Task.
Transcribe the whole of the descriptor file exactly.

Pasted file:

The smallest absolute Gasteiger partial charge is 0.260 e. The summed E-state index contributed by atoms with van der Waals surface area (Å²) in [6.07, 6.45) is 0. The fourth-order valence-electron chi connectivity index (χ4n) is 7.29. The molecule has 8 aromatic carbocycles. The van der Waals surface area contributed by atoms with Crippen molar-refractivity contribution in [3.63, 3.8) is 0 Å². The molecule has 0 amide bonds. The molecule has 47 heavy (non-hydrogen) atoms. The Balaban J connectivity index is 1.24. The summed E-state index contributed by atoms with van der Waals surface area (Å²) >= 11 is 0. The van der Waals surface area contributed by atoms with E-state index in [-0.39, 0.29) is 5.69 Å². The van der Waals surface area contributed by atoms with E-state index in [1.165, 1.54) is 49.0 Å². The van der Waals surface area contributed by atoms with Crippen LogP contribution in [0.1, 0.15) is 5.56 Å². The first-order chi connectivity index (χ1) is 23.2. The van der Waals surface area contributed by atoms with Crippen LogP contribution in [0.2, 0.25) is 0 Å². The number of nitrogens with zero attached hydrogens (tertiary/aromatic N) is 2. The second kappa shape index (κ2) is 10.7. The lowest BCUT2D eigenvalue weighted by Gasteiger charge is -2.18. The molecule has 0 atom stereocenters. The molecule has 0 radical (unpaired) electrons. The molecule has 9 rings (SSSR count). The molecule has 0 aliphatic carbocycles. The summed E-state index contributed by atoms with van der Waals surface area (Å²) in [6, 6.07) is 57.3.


The smallest absolute Gasteiger partial charge is 0.260 e. The summed E-state index contributed by atoms with van der Waals surface area (Å²) in [6.07, 6.45) is 0. The fourth-order valence-electron chi connectivity index (χ4n) is 7.29. The molecule has 8 aromatic carbocycles. The van der Waals surface area contributed by atoms with Crippen molar-refractivity contribution in [3.63, 3.8) is 0 Å². The molecule has 0 amide bonds. The molecule has 47 heavy (non-hydrogen) atoms. The Balaban J connectivity index is 1.24. The summed E-state index contributed by atoms with van der Waals surface area (Å²) >= 11 is 0. The van der Waals surface area contributed by atoms with E-state index in [-0.39, 0.29) is 5.69 Å². The van der Waals surface area contributed by atoms with E-state index in [1.165, 1.54) is 49.0 Å². The van der Waals surface area contributed by atoms with Crippen LogP contribution in [0.1, 0.15) is 5.56 Å². The first-order chi connectivity index (χ1) is 23.2. The van der Waals surface area contributed by atoms with Crippen LogP contribution in [0.2, 0.25) is 0 Å². The number of nitrogens with zero attached hydrogens (tertiary/aromatic N) is 2. The second kappa shape index (κ2) is 10.7. The lowest BCUT2D eigenvalue weighted by Gasteiger charge is -2.18. The molecule has 0 atom stereocenters. The molecule has 0 radical (unpaired) electrons. The molecule has 9 rings (SSSR count). The molecule has 0 aliphatic carbocycles. The summed E-state index contributed by atoms with van der Waals surface area (Å²) in [6, 6.07) is 57.3.